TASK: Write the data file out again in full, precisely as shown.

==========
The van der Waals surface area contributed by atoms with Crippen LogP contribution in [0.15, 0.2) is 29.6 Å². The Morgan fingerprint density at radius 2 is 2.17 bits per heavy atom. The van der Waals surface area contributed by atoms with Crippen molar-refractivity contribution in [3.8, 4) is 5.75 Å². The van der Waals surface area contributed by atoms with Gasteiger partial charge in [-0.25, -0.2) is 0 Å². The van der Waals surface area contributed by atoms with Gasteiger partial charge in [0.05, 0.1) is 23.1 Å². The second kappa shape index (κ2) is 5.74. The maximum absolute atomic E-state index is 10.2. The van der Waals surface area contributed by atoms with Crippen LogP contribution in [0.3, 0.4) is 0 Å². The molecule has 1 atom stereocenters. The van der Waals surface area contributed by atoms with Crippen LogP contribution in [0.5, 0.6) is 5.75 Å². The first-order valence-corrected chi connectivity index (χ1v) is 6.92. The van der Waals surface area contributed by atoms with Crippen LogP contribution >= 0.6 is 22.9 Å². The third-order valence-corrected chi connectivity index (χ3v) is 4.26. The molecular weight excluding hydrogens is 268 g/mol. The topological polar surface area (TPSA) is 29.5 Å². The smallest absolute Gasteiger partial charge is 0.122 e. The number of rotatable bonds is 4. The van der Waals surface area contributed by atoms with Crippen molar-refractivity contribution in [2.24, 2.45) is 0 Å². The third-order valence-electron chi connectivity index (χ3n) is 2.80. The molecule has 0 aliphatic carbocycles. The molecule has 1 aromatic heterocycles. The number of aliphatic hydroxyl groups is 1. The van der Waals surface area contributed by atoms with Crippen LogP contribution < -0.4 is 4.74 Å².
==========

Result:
The van der Waals surface area contributed by atoms with Crippen LogP contribution in [0.15, 0.2) is 29.6 Å². The Morgan fingerprint density at radius 2 is 2.17 bits per heavy atom. The van der Waals surface area contributed by atoms with Crippen molar-refractivity contribution in [3.8, 4) is 5.75 Å². The van der Waals surface area contributed by atoms with Gasteiger partial charge in [-0.25, -0.2) is 0 Å². The van der Waals surface area contributed by atoms with Gasteiger partial charge in [0.05, 0.1) is 23.1 Å². The second kappa shape index (κ2) is 5.74. The maximum absolute atomic E-state index is 10.2. The van der Waals surface area contributed by atoms with Crippen LogP contribution in [0.3, 0.4) is 0 Å². The molecule has 1 atom stereocenters. The van der Waals surface area contributed by atoms with Crippen LogP contribution in [0.5, 0.6) is 5.75 Å². The first-order valence-corrected chi connectivity index (χ1v) is 6.92. The van der Waals surface area contributed by atoms with Crippen LogP contribution >= 0.6 is 22.9 Å². The third-order valence-corrected chi connectivity index (χ3v) is 4.26. The molecular weight excluding hydrogens is 268 g/mol. The topological polar surface area (TPSA) is 29.5 Å². The smallest absolute Gasteiger partial charge is 0.122 e. The number of rotatable bonds is 4. The van der Waals surface area contributed by atoms with Crippen molar-refractivity contribution in [2.24, 2.45) is 0 Å². The third-order valence-electron chi connectivity index (χ3n) is 2.80. The molecule has 0 aliphatic carbocycles. The molecule has 1 aromatic heterocycles. The number of aliphatic hydroxyl groups is 1. The van der Waals surface area contributed by atoms with Crippen LogP contribution < -0.4 is 4.74 Å².